In its report Hook, line and sinker: Why phishing attacks work, global cyber security firm Webroot polled 1,000 office workers in each of Australia, the US and the UK to gain insights on why phishing scams have become so effective in capturing data and money from individuals and businesses alike.
The Australian findings make for troublesome reading for employers.
It found that more than half (56 per cent) of the local workers have had their data compromised, and for 28 per cent, this had occurred more than once.
Yet three in 10 workers who had been the victim of a data breach admitted they had not taken the most basic of steps to safeguard themselves: changing their passwords. Only a third said they reported the breach to a relevant government agency.
The report also found that Australians overestimate their ability to detect a phishing message, with 91 per cent believing they can tell the difference between a fake and a real message, despite less than half realising phishing scams can take place through video chat, postal mail or app notifications. And only 53 per cent realised scams can also take place by phone.
“Phishing attacks continue to grow in popularity because, unfortunately, they work,” said Webroot’s product marketing director, George Anderson.
“Hackers and criminals weaponise the simple act of clicking and employ basic psychological tricks to inspire urgent action. It is vital that consumers educate themselves on how to protect both their personal and financial data and what steps to take if their information is compromised or stolen.”
Mr Anderson added: “For businesses, that means implementing regular simulated phishing and external attacks that address the various ways hackers attempt to breach organisations through their users.”
Webroot quoted US-based research professor Cleotilde Gonzalez, of Carnegie Mellon University in the US city of Pittsburgh, as stating that “security and productivity are always in a trade-off”.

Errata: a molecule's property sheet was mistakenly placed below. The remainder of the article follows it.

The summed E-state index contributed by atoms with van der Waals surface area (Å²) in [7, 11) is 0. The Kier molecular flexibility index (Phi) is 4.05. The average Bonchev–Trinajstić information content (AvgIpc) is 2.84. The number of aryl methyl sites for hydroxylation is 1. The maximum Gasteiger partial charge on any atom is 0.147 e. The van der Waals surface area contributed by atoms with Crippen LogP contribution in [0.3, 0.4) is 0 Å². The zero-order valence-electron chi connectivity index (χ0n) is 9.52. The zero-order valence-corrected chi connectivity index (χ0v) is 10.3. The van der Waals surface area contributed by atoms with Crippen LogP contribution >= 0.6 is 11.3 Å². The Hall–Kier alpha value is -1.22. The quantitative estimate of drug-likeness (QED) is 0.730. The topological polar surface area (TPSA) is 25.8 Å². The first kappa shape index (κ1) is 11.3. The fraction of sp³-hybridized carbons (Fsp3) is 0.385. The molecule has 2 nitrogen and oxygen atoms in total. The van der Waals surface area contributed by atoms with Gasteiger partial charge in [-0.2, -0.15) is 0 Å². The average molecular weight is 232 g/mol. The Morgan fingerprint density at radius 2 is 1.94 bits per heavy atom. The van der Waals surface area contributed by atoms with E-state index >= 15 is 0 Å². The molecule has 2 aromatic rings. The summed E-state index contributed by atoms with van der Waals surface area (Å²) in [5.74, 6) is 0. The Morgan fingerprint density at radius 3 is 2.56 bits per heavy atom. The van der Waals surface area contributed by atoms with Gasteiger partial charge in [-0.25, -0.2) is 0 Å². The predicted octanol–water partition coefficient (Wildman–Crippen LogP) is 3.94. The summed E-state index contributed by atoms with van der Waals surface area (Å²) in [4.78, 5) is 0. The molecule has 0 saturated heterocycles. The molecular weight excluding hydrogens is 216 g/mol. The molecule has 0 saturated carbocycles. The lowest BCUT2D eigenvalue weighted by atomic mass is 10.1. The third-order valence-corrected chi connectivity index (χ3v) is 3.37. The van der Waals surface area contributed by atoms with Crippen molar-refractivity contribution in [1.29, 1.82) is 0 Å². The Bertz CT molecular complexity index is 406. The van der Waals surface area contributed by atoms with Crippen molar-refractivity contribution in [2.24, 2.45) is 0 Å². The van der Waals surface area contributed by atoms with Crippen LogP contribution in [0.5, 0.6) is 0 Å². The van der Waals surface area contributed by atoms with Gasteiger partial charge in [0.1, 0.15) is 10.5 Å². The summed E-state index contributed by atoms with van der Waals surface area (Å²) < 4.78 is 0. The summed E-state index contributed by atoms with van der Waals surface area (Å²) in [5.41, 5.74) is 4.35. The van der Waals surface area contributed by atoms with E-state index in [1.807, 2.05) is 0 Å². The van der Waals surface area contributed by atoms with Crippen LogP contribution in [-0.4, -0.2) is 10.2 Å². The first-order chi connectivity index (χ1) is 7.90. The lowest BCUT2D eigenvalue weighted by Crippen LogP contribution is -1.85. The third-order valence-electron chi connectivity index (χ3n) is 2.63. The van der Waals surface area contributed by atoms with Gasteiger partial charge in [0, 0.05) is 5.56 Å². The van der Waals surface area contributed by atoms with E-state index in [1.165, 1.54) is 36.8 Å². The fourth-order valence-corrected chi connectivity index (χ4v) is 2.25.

“People put off security because they are too busy doing something with a more ‘immediate’ reward,” she said, suggesting that businesses and their employees need “a mindset makeover” to keep long-term cyber security needs in the present.
Industry itself partly to blame: CRTT
While the act of changing passwords — particularly after a data breach — is an individual one, the Cyber Resilience Think Tank (CRTT), a collective of digital security organisations, suggested that the IT and security industry itself is partly to blame for the current security threat and the shortage of skilled professionals available to address it.
CRTT found in its e-book Decluttering your security environment that the average number of security tools within an enterprise is 75, which it said “can be counterintuitive, as it results in too much complexity”, despite how well meaning the industry may be at combating security breaches.
“Controls are a drag coefficient on people, data and business processes,” said Malcolm Harkins, chief security and trust officer at Cymatic.
“When you have too much friction in your environment because of the controls, you’re actually creating a systemic business risk for your organisation.”
Agreeing with this belief was Mimecast’s vice-president of threat intelligence, Joshua Douglas.
“Despite the number of tools and technologies on the market rapidly multiplying, the rate of attacks isn’t slowing down,” Mr Douglas said.
“Organisations often struggle to navigate through the complexity of having multiple security tools and under-resourced IT and security teams. There’s a need for the industry to work better together to help improve organisations’ security postures.”
Meanwhile, Cybereason CSO Sam Curry said that the skills gap plaguing the industry is “something we have largely created for ourselves”.
“It’s the complexity issue that has manifested itself in human form. It’s hard to find someone that knows 75 security solutions,” he said.
Declutter your IT security
CRTT said there are three key things that businesses can do to make their IT security environment more user-friendly and less cluttered:
- Take stock of what you have, make sure it is connected and use it. “As security vendors make advances to their products, companies may not be aware of new features and functionality. A key first step is to turn on all of the relevant features when assessing what products are needed,” it said.
- Don’t overinvest. “Consider a plan where you take a methodical approach to see incremental improvement over a finite period. Even if the changes are minute, they can add up to a more secure, less complex environment over time.”
- Consider your resources. “When adding new services to the security stack, ensure that it’s correct for the environment, specifically the resources and employees required to implement and manage it.”